The Harsh Beauty and Quiet Curse of Slavery


A country in northwestern Africa bordering the Atlantic Ocean, in the Sahel zone. Mauritania is mostly covered by the sands of Sahara (in more than 80%). It is the fourth most sensitive country in the world in terms of climate changes. The recurring cycles of long-term drought (resulting in degradation of natural resources) and the aggravating water deficit additionally contribute to lack of food safety, from which the country suffers. Although it is populated by only 4.4 million people, it is a classic example of the problem of hunger caused by poverty and insufficient production of food.

  • one of the poorest countries in the world – in some of its regions, people live off less than 1.25 USD per day
  • due to the food deficit, the country has to import 70% of its food
  • 21% of children below 5 years of age suffer from chronic malnutrition
  • 8% of the population in the dry season – which lasts even 6 months – copes with lack of food security
In 2023, we helped


children suffering from hunger or moderate malnutrition
We also provided medical care to about

a dozen

people with disabilities


The Sahara is both beautiful and harsh. It commands respect. Tourists, who visit briefly, see its beauty but don’t grasp how harsh it is. For those who know no other climate, life here is easier. They understand that one does not argue with the desert. Any form of disobedience carries severe consequences.

Slavery doesn’t need bars or chains. Those are for people who know freedom. Those who have lived here for generations are enslaved mentally, they inherit servitude and fear freedom.

The caste system is powerful. It ensures everyone in the society has their place and fulfills their role. One knows not to step out of the bounds of their assigned position, not to aspire beyond what their status allows.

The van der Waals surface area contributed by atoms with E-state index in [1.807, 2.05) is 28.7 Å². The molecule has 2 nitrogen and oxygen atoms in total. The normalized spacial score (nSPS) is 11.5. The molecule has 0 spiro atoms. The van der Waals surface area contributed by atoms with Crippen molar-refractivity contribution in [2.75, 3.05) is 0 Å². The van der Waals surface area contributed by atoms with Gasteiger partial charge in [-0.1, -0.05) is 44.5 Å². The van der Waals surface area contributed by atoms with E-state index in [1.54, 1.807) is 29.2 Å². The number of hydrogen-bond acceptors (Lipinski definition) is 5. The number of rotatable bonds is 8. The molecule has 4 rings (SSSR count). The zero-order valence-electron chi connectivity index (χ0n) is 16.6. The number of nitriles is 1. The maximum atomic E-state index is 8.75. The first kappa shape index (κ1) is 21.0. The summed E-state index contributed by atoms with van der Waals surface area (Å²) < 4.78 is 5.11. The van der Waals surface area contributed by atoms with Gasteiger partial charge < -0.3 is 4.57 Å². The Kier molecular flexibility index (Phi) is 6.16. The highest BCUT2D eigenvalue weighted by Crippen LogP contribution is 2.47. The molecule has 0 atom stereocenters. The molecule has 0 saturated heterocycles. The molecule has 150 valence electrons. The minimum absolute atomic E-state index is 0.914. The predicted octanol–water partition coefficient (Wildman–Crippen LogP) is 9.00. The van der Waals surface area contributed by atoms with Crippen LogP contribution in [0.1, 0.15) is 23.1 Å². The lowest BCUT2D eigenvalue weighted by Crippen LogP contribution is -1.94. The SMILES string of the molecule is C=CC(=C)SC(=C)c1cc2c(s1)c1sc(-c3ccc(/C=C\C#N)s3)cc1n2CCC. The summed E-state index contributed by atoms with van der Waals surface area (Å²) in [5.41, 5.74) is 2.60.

I don’t know if it’s the Sahara’s harshness that has made people accustomed to this. But I do know that one in five Mauritanians is still a slave. Officially abolished in 1981, slavery still runs through the veins of this nation like a poison. This is unmatched by any other country. It wasn’t until 2007 that the Mauritanian government legally recognized slavery as a crime, but this has merely been a token gesture. It’s met with a dismissive smile, akin to an imaginary law against riding a donkey without a seatbelt.

Slavery in Mauritania is inherited, and there’s still a belief that being owned by someone else paves the way to heaven. This doesn’t make much sense in the harsh Sahara, because slavery simply doesn’t make sense at all.

Slavery is like the Sahara itself. It dictates when and where you have to go. In August, Mauritania’s soil burns red-hot, not allowing people to live where they want. They have to find a place and a job that lets them survive, even if it means just one meal a day. We can’t change their need to move any more than we can repeal the Sahara’s harshness with a bill.

What if we followed these people? Followed them wherever they must go. We could feed them, support, and help not in one place, but on their journey, and we could firmly believe that someday they will find their own path to freedom.

Urgent Help Needed

Save the Pharmacy for the Poorest in Togo

This amount will allow for equipping pharmacy shelves for the first half of the year. Ania and Mateusz will take care of this, and they will fly to Togo in February and fill the shelves with the most essential antibiotics, antimalarial drugs, and pain relievers. The Saoudé Pharmacy has people to save. It cannot succeed without your support.

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We already have :
3,420 EUR
We need:
6,667 EUR